Five best Nos. 1-2 draft pick combos

» Five worst Nos. 1-2 draft pick combos


The opening Sunday of this NFL season features a showdown of the top two selections in the 2015 NFL Draft -- Jameis Winston of the Tampa Bay Buccaneers and Marcus Mariota of the Tennessee Titans.


» Debate: Mariota vs. Winston, who is poised to prevail in Week 1?


Like many No. 1 and No. 2 picks in draft history, the NFL careers of Winston and Mariota will be intertwined for as long as they play in the NFL (and, perhaps, even well beyond). As the two quarterbacks embark on what their respective teams and fanbases hope will be long and productive careers, we take a look at the best 1-2 overall pick punches in the NFL draft's modern era.

1. 1983 - John Elway and Eric Dickerson


No. 1: Elway to Colts | No. 2: Dickerson to Rams
Total combined games played: 380
Total combined Pro Bowls: 15
Total combined Super Bowl appearances: 5
Total combined Super Bowl wins: 2

Elway famously was selected by the Baltimore Colts at the top spot, but refused to sign with the team. Instead, he was dealt to the Denver Broncos, for whom he emerged as arguably the greatest quarterback to ever be taken No. 1 overall in the draft. Dickerson, meanwhile, was an immediate force out of the backfield for the Los Angeles Rams, breaking a rookie rushing yardage record (1,808 yards) in 1983 and then setting the NFL single-season rushing yardage record (2,105 yards) in 1984. Dickerson retired as the second-leading rusher in NFL history, behind the incomparable Jim Brown. Both Elway and Dickerson are in the Pro Football Hall of Fame, the only 1-2 draft combo enshrined in Canton.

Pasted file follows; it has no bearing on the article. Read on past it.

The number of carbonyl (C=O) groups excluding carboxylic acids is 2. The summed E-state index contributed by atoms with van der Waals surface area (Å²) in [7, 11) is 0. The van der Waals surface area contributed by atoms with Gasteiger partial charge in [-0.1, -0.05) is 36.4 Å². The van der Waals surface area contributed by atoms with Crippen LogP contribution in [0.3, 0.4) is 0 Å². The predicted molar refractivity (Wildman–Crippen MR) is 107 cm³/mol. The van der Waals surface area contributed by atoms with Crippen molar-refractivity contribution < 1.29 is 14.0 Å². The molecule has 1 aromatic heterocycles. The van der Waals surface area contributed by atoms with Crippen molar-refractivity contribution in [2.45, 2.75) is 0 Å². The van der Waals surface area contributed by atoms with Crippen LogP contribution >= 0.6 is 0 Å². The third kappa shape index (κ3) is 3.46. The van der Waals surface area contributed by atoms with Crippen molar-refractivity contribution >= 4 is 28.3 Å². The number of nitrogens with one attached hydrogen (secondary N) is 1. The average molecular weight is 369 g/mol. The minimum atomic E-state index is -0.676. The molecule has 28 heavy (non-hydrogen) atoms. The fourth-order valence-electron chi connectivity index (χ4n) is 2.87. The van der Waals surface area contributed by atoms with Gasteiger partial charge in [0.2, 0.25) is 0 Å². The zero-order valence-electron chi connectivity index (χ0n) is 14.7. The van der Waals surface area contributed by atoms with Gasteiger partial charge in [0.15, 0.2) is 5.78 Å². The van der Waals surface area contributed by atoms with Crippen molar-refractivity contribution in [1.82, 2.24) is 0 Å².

2. 1969 - O.J. Simpson and George Kunz


No. 1: Simpson to Bills | No. 2: Kunz to Falcons
Total combined games played: 264
Total combined Pro Bowls: 14
Total combined Super Bowl appearances: 0
Total combined Super Bowl wins: 0

Simpson -- a 1985 Pro Football Hall of Fame inductee -- has a decorated NFL resume. In 1973, Simpson became the first NFL running back to rush for more than 2,000 yards in a single season. Kunz is decidedly less familiar with football fans, but he was one of the top offensive linemen of his era. Kunz was an eight-time Pro Bowl selection during a nine-year span. Three of those Pro Bowl nods came while Kunz played for the Baltimore Colts, with whom he played in the famous "Ghost to the Post" playoff game against the Oakland Raiders.